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Therapy Blog for Orem, American Fork, Spanish Fork & South Jordan
Relationship Problems and Communication Problems
Relationship problems are inevitable in marriage. That term can be very broad, so let’s break that down a little more specifically. Because, when I ask couples what I can help them with, the most common response is “communication problems.” This is what they would call their biggest relationship problem.
In my mind, this term has become a catch-all expression for couples who aren’t really sure what is wrong or who haven’t yet been ready to face deeper issues. They don’t realize they are actually communicating all the time through non-verbal body language, yelling, or even the silent treatment.
Problems arise because, as individuals, they don’t recognize the message being sent to them or even the message they are sending to their significant other. After exploring their situation further, I often find that there is much more going on than simple communication problems. It’s important to take a look at what else is happening for these couples.
So, let’s break down the idea of “communication problems” to see what could really be lurking below:
Your primary emotions are often difficult to feel because they are uncomfortable (hurt, loneliness, jealousy, etc.). Because they are uncomfortable, you often cover them up with other emotions. Enter: Anger. Anger loves to disguise what you are really feeling. It gives you the illusion that you are dealing with the issue, when in fact, you are getting further and further away from it by trying to satisfy and quench our anger.
Solution: When you find communication breaking down and find yourself getting angry or lashing out at your spouse, ask yourself this question, “What am I really feeling?” This will help you dig deeper in order to recognize, feel, and cope with what’s really going on (see article on Emotions 101). Anger obviously leads to relationship problems because it masks the real issue.
You have heard of Dad coming home after a bad day at work and kicking the dog in the driveway because he almost tripped over him. The dog did nothing to deserve it other than being alive, but still got the brunt of Dad’s frustration. Similarly, you often displace your difficulties onto your partner. Sometimes you don’t tell them what’s really bothering you and sometimes you do. But either way, communication problems arise because you are struggling with work, children, in-laws, money, self-esteem or other issues not related to your partner.
Solution: I suggest that when you find yourself displacing issues on your partner, recognize that you are doing so and talk to your partner about what you’re really struggling with. You might find a helping hand waiting for you. And they are a lot more likely to lend that hand when you approach them with vulnerability instead of anger.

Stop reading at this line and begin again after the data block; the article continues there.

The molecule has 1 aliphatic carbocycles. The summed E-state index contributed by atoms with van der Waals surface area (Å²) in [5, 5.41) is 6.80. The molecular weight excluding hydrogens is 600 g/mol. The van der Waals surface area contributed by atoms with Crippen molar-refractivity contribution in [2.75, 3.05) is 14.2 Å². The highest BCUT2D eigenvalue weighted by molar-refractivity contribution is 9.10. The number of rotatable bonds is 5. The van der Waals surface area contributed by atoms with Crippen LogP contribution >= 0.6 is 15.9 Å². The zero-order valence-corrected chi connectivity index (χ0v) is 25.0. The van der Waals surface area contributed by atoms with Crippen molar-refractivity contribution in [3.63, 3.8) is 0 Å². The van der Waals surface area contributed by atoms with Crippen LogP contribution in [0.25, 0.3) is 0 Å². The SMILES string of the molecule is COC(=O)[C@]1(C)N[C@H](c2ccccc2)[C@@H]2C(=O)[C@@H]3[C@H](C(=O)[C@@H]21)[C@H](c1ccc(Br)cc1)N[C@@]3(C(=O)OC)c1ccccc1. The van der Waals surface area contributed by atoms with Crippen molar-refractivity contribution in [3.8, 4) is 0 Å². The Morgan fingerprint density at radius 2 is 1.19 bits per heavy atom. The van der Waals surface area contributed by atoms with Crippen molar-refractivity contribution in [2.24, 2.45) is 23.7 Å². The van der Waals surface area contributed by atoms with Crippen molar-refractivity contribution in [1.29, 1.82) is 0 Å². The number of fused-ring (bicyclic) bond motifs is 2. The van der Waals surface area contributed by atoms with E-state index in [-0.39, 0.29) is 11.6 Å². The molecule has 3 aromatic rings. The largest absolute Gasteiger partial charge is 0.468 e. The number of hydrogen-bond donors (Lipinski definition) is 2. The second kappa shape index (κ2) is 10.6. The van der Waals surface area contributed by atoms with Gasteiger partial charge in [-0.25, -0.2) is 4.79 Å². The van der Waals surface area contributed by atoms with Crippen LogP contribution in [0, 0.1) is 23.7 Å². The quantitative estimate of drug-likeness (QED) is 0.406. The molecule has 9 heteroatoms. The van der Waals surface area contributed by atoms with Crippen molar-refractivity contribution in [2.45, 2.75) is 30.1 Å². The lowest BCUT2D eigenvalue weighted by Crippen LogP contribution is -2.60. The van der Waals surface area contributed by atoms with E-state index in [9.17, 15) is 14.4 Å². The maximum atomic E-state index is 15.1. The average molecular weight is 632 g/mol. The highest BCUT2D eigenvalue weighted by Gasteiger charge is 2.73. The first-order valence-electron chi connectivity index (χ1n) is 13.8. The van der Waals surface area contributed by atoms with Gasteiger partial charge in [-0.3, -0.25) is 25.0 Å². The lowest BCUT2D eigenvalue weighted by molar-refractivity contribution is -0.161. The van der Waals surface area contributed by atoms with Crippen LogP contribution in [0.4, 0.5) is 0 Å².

You carry past problems and emotional injuries with you throughout life. What happened to you last week, during the first week of marriage or even when you were a child can impact how you relate to your partner today. If your partner has hurt you in the past, you are less likely to feel emotionally (or even physically) safe. In your attempt to guard our emotions, you put up walls or distance yourselves, which increases communication problems.
Solution: I suggest that when a past injury is lingering, address it with your partner. If you are unable to solve it, then seek professional help. When your leg is broken, you go to the doctor; when your relationship is broken, you go to a therapist. They are trained to help you through these difficult issues.
Lack of Communication Skills
Sometimes you don’t communicate well because you simply don’t know how. Learning basic principles of communication will empower you to express yourself in a healthy manner. By going to school, you learn how to be doctors, teachers, or lawyers, but you don’t learn the basics of human interaction and communication. The learning process doesn’t just come naturally to everyone. Deliberate learning and application will help you become an effective communicator.
When it comes to marital communication, John Gottman (The Seven Principles for Making Marriage Work) and Susan Johnson (Hold Me Tight) have paved the way through research and practice. Read these books and practice with your partner. You will get better. If you need help applying the principles in those books, we have therapists who knows how to apply those models can help in couples therapy.
Solution: When communication with your partner becomes difficult, remember that the underlying problem may not simply be that one of you lacks communication skills. Think about what could be hiding below the growing anger or distance between you. As you search this out, you may discover deeper issues that you can discuss and deal with together. You might recognize that you need help from a therapist as well.